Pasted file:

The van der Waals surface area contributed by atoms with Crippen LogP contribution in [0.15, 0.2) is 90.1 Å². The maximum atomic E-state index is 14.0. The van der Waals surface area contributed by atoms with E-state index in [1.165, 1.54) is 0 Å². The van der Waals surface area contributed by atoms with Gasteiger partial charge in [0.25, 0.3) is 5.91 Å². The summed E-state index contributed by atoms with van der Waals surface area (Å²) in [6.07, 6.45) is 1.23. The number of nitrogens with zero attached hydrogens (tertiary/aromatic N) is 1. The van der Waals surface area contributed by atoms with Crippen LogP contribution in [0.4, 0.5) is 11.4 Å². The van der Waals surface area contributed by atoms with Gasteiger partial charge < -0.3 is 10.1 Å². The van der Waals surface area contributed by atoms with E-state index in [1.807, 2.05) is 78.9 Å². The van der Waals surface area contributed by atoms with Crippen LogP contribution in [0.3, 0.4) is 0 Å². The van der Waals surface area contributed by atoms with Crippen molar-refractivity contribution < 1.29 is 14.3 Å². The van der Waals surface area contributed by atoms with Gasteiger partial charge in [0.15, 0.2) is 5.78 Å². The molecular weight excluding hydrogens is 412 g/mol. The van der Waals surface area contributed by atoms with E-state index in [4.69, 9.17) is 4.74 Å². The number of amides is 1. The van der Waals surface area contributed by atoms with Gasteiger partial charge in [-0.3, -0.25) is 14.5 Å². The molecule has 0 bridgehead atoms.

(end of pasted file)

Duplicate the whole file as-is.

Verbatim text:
The van der Waals surface area contributed by atoms with Crippen LogP contribution in [0.15, 0.2) is 90.1 Å². The maximum atomic E-state index is 14.0. The van der Waals surface area contributed by atoms with E-state index in [1.165, 1.54) is 0 Å². The van der Waals surface area contributed by atoms with Gasteiger partial charge in [0.25, 0.3) is 5.91 Å². The summed E-state index contributed by atoms with van der Waals surface area (Å²) in [6.07, 6.45) is 1.23. The number of nitrogens with zero attached hydrogens (tertiary/aromatic N) is 1. The van der Waals surface area contributed by atoms with Crippen LogP contribution in [0.4, 0.5) is 11.4 Å². The van der Waals surface area contributed by atoms with Gasteiger partial charge < -0.3 is 10.1 Å². The van der Waals surface area contributed by atoms with E-state index in [1.807, 2.05) is 78.9 Å². The van der Waals surface area contributed by atoms with Crippen LogP contribution in [0.3, 0.4) is 0 Å². The van der Waals surface area contributed by atoms with Crippen molar-refractivity contribution < 1.29 is 14.3 Å². The van der Waals surface area contributed by atoms with Gasteiger partial charge in [0.15, 0.2) is 5.78 Å². The molecular weight excluding hydrogens is 412 g/mol. The van der Waals surface area contributed by atoms with E-state index in [4.69, 9.17) is 4.74 Å². The number of amides is 1. The van der Waals surface area contributed by atoms with Gasteiger partial charge in [-0.3, -0.25) is 14.5 Å². The molecule has 0 bridgehead atoms.